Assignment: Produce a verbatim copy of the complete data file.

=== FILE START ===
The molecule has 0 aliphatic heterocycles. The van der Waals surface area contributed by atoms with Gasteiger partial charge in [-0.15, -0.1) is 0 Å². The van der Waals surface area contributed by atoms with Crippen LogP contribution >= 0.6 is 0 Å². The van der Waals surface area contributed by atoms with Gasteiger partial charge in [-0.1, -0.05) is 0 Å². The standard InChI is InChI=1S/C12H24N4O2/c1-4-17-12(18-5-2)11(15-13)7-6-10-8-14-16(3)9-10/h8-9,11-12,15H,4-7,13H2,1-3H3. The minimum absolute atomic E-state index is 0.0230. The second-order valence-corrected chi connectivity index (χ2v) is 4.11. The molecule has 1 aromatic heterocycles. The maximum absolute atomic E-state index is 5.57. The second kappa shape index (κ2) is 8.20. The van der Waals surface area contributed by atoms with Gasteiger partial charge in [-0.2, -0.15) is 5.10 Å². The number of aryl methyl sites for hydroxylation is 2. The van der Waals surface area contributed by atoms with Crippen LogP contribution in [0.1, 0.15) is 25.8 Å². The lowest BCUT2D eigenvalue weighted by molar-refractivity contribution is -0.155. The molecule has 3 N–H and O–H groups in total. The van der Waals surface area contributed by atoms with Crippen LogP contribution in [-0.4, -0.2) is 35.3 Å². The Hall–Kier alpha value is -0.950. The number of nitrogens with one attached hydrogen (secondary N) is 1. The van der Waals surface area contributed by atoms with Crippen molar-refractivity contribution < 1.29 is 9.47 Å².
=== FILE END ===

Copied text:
The molecule has 0 aliphatic heterocycles. The van der Waals surface area contributed by atoms with Gasteiger partial charge in [-0.15, -0.1) is 0 Å². The van der Waals surface area contributed by atoms with Crippen LogP contribution >= 0.6 is 0 Å². The van der Waals surface area contributed by atoms with Gasteiger partial charge in [-0.1, -0.05) is 0 Å². The standard InChI is InChI=1S/C12H24N4O2/c1-4-17-12(18-5-2)11(15-13)7-6-10-8-14-16(3)9-10/h8-9,11-12,15H,4-7,13H2,1-3H3. The minimum absolute atomic E-state index is 0.0230. The second-order valence-corrected chi connectivity index (χ2v) is 4.11. The molecule has 1 aromatic heterocycles. The maximum absolute atomic E-state index is 5.57. The second kappa shape index (κ2) is 8.20. The van der Waals surface area contributed by atoms with Gasteiger partial charge in [-0.2, -0.15) is 5.10 Å². The number of aryl methyl sites for hydroxylation is 2. The van der Waals surface area contributed by atoms with Crippen LogP contribution in [0.1, 0.15) is 25.8 Å². The lowest BCUT2D eigenvalue weighted by molar-refractivity contribution is -0.155. The molecule has 3 N–H and O–H groups in total. The van der Waals surface area contributed by atoms with Crippen LogP contribution in [-0.4, -0.2) is 35.3 Å². The Hall–Kier alpha value is -0.950. The number of nitrogens with one attached hydrogen (secondary N) is 1. The van der Waals surface area contributed by atoms with Crippen molar-refractivity contribution < 1.29 is 9.47 Å².